Florida's Supreme Court decides on setback for abortion rights, while approving for ballot initiative

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Editor : Yağız Efe Parmaksız
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Florida's Supreme Court reduces abortion access to six weeks for November election while giving the voters initiative to vote for pro-choice amendment

Florida's Supreme Court decides on setback for abortion rights, while approving for ballot initiative

Florida's Supreme Court made a crucial decision on Monday, dealing a major setback to abortion rights while also approving a controversial ballot initiative for the upcoming November election. 

In Florida, abortion is currently allowed up to 15 weeks of pregnancy under the legislation. However, a new Republican-backed law dramatically reduces the status quo timeframe to just six weeks.

The conservative-leaning state supreme court considered the legality of these abortion restrictions in conjunction with Amendment 4, the proposed amendment to protect the right of abortion in the Florida constitution.

The proposed amendment states that abortion cannot be prohibited, penalized, delayed, or restricted in a part "No law shall prohibit, penalize, delay, or restrict abortion before viability or when necessary to protect the patient's health, as determined by the patient's health care provider." The 'viability' mentioned is usually considered to be around 24 weeks, referring to the stage at which a fetus is capable of surviving outside the womb.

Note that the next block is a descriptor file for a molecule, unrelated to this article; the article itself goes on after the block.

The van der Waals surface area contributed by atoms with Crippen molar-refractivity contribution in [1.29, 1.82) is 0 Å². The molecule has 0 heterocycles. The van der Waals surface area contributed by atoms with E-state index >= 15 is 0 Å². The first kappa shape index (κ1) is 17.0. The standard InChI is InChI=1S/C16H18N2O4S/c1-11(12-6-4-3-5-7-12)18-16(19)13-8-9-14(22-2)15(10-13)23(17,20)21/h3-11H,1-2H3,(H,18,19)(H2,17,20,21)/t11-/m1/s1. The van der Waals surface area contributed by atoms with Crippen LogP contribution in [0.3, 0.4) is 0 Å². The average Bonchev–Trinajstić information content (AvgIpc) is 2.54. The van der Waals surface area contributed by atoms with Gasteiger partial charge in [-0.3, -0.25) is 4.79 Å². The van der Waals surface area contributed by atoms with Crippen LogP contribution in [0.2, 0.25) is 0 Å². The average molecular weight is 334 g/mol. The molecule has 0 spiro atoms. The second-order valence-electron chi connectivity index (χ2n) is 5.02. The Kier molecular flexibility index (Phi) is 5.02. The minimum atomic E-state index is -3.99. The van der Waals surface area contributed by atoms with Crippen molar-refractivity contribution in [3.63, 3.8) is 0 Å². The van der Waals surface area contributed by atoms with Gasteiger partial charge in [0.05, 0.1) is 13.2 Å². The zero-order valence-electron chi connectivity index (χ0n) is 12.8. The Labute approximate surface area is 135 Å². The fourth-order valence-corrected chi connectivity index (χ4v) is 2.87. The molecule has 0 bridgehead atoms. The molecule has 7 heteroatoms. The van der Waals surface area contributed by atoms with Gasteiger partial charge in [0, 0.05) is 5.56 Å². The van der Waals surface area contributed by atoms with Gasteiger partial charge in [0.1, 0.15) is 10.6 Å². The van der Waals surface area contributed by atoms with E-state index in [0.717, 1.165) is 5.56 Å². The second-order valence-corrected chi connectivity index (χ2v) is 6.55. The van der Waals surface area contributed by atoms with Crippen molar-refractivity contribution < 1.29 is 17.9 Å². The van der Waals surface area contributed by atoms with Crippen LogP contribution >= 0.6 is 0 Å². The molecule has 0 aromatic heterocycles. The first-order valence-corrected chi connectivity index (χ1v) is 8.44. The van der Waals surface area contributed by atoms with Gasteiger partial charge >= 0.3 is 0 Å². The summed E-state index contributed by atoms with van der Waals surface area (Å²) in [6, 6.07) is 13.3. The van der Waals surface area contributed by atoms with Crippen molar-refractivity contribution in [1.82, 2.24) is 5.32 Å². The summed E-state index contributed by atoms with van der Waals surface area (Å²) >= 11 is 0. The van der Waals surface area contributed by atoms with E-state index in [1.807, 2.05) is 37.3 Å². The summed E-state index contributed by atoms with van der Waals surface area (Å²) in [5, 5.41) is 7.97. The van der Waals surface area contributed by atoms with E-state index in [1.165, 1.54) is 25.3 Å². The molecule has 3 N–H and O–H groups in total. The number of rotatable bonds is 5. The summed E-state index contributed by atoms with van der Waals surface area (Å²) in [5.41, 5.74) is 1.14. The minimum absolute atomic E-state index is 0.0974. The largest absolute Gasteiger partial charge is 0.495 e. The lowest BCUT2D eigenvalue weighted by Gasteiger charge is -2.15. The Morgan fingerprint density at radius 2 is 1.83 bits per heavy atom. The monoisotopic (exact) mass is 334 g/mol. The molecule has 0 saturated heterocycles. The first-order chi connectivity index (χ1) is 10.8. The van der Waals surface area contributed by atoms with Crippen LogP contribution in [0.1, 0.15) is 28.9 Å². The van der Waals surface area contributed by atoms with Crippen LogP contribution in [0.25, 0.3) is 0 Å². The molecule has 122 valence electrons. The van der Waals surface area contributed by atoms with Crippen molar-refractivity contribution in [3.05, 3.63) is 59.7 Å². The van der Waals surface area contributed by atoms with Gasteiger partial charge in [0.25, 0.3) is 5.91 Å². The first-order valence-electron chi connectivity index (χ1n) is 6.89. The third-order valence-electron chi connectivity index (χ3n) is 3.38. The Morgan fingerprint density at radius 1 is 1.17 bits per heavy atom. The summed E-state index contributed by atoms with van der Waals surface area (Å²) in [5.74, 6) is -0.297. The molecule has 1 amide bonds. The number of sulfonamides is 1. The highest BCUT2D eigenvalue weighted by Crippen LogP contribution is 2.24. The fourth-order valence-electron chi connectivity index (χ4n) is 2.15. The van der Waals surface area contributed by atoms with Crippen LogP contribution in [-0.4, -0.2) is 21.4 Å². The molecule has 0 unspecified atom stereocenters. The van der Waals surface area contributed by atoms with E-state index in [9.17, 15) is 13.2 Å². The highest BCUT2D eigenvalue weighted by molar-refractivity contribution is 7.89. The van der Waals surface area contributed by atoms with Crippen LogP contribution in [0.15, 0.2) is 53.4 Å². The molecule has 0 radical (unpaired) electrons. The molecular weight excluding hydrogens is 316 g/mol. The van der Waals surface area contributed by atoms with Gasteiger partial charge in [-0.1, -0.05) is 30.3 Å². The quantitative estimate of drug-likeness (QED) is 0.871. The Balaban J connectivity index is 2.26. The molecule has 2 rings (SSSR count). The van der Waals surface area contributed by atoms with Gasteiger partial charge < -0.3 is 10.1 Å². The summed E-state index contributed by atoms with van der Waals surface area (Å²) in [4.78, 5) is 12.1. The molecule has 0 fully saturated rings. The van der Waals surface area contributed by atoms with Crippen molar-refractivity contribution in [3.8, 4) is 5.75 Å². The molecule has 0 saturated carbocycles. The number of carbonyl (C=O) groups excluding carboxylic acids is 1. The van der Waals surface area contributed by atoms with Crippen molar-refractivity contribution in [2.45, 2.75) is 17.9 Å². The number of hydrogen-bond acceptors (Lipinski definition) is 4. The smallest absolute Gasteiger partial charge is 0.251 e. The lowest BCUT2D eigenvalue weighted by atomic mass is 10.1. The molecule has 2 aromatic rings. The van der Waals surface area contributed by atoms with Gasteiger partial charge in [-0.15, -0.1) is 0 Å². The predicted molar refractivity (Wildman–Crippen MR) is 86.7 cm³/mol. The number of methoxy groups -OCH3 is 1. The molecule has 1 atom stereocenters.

For the proposed amendment to be approved, a minimum of 60 percent of Florida voters must vote in favor of the article. Amendment 4, led by the Floridians Protecting Freedom campaign, aims to give voters the ability to make their own choices in this polarized matter.

Lauren Brenzel, the campaign director, shared her excitement about the possibility of voters regaining control over their bodily autonomy, adding that the Florida enactments restricting the abortion laws first to 15 and then to a 6-week timeframe are "unpopular and harmful policies."

Florida's Republican Attorney General Ashley Moody had strongly encouraged the State Supreme Court, in which five out of eight justices appointed by Republican Governor Ron DeSantis, to decline the amendment's inclusion on the ballot.

Source: AFP


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